At first the water which drained from the district would flow downward to the sea over the lowest parts of the surface, irrespective of the hardness of the rocks of which this surface was composed, and water courses so begun might persist to the present. The great valley of the Chaudiere is probably such a persistent water course, while the smaller streams have been cut off from their direct connection with the sea, and have been obliged to become tributary to the Chaudiere, their courses being finally determined by the varying characters of the underlying rock.

While the surface was being decomposed through the agencies of air and moisture, with the help of plants and animals, the decomposed rock was constantly being carried downward by the rills and streams, and at the same time was being assorted into heavier and lighter portions. In this process the coarser and heavier portions constantly lagged behind and became entrapped by the inequalities of the underlying rock, while the smaller and lighter portions were carried down into the main channel of the Chaudiere River, and thence into the sea.

In this way, during the long period which intervened between the uplift near the close of the Paleozoic era and the beginning of the Pleistocene period, the country was worn down, possibly from a high range of mountains, to a fairly mature physiographic relief, in which rocky cliffs and gorges were unknown, and the slopes of the hills were everywhere gentle, with coverings of decomposed residual rock. Also in the bottoms of the wide valleys the streams flowed with gentle regular current without rapids or waterfalls. In and beside these streams were deposits of sand and gravel which undoubtedly contained most of the heavy minerals that had been washed down from the adjoining hills during the whole period of their long-continued erosion, unless these minerals had been carried away in solution, or were in a sufficiently fine state of division to have been transported to the sea with the lighter sediments. Of these heavy minerals the most important, and at the same time the most persistent, was gold.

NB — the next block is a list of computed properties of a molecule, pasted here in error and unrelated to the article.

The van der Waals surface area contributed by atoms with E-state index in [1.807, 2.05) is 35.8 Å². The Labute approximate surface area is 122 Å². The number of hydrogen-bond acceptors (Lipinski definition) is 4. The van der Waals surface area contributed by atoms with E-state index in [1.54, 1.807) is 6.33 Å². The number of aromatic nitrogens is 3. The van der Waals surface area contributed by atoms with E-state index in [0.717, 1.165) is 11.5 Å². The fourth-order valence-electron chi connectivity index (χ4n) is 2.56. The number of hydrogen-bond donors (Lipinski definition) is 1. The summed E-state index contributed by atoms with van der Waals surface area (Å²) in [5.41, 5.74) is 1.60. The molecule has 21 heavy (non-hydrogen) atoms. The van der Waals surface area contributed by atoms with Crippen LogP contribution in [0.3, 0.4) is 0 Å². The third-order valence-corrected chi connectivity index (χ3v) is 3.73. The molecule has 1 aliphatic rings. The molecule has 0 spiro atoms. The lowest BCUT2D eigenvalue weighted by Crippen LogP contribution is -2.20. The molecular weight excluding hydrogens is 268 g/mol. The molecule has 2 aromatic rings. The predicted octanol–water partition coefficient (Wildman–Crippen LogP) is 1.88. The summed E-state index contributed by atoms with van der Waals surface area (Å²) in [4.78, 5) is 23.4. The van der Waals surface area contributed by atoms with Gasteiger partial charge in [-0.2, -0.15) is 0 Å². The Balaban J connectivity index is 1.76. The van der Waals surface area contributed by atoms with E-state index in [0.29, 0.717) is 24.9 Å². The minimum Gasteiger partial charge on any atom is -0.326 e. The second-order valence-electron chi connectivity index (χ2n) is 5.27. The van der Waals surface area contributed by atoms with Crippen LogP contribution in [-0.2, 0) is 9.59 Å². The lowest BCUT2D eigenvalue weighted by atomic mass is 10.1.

The general relief of the country at the beginning of the Pleistocene period would have been very much like that of the Klondike district, in Yukon Territory, at present, particularly those parts of the Klondike drained by Dominion Creek and Indian River, where later gorges have not been developed; with this difference, that the Quebec slopes were easier and the whole topography was more mature.

Another point of similarity between the two districts is, that throughout the whole time when active erosion was in progress the drainage of the country was local and the whole of the gravel concentrated in the bottom of any valley was derived from that particular valley or its tributaries, and not from a foreign valley.

Again, the gravel in the bottom of a valley was the ultimate concentrate from the vast quantity of material which had been eroded from that valley, possibly aggregating many cubic miles of rock, and consequently if the gravel was rich in gold it was due to the quantity of rock concentrated, rather than to the original high gold tenor of the rock.

At the beginning of the Pleistocene period there was a break in the continuous course of atmospheric and stream erosion which had been in progress throughout the Mesozoic and Tertiary epochs, for snow and ice began to collect in great quantity on the Appalachian Mountains to the south, and from this center or gathering ground the ice moved northwestward down the valley of the Chaudiere River, across the hills which flank it on both sides, and over the valleys of the tributaries which flow into it approximately at right angles to its course, until it stopped in the vicinity of the south bank of the St. Lawrence River.

From the standpoint of the miner engaged in the exploitation of alluvial gold-bearing deposits, this first ice invasion from the south is of great interest, for, inasmuch as it moved down the Chaudiere Valley, where this valley runs northwestward, it doubtless removed any stratified sand and gravel which may have been in the bottom of those portions of the valley so oriented, and at the same time it rounded up the sides of the valley, and filled in the mouths of the lateral valleys with debris collected from the valley itself or from the sides of the adjoining hills. During its later waning stages it probably also left lateral moraines on both sides of the valley.

When at its greatest extent, this Appalachian glacier covered the higher lands and moved over the valleys of the tributaries of the Chaudiere River which were transverse to its general course. In these cases it moved the decomposed rock from the summits and the south sides of the ridges down into the valleys and covered the gravel, which had previously been deposited there, with a coating of boulder clay or till.